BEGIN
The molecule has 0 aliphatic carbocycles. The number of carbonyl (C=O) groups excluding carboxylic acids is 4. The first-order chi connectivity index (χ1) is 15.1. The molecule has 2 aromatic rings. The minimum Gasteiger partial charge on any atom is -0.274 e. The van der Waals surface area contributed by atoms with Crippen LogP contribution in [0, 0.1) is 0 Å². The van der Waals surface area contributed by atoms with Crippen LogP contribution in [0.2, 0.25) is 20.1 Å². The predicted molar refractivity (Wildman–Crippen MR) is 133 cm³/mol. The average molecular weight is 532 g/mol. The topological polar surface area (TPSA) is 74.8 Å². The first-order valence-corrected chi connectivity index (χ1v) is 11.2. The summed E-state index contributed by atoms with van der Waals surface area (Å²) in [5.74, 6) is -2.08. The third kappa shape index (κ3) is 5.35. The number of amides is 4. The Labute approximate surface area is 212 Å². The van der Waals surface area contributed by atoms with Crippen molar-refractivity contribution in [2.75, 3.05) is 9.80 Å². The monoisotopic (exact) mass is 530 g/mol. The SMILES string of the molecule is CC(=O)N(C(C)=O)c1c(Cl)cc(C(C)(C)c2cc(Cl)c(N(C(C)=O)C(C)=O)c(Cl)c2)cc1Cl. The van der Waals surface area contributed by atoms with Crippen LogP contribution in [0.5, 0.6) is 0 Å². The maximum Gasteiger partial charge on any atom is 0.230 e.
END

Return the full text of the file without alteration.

The molecule has 0 aliphatic carbocycles. The number of carbonyl (C=O) groups excluding carboxylic acids is 4. The first-order chi connectivity index (χ1) is 15.1. The molecule has 2 aromatic rings. The minimum Gasteiger partial charge on any atom is -0.274 e. The van der Waals surface area contributed by atoms with Crippen LogP contribution in [0, 0.1) is 0 Å². The van der Waals surface area contributed by atoms with Crippen LogP contribution in [0.2, 0.25) is 20.1 Å². The predicted molar refractivity (Wildman–Crippen MR) is 133 cm³/mol. The average molecular weight is 532 g/mol. The topological polar surface area (TPSA) is 74.8 Å². The first-order valence-corrected chi connectivity index (χ1v) is 11.2. The summed E-state index contributed by atoms with van der Waals surface area (Å²) in [5.74, 6) is -2.08. The third kappa shape index (κ3) is 5.35. The number of amides is 4. The Labute approximate surface area is 212 Å². The van der Waals surface area contributed by atoms with Crippen molar-refractivity contribution in [2.75, 3.05) is 9.80 Å². The monoisotopic (exact) mass is 530 g/mol. The SMILES string of the molecule is CC(=O)N(C(C)=O)c1c(Cl)cc(C(C)(C)c2cc(Cl)c(N(C(C)=O)C(C)=O)c(Cl)c2)cc1Cl. The van der Waals surface area contributed by atoms with Crippen LogP contribution in [0.5, 0.6) is 0 Å². The maximum Gasteiger partial charge on any atom is 0.230 e.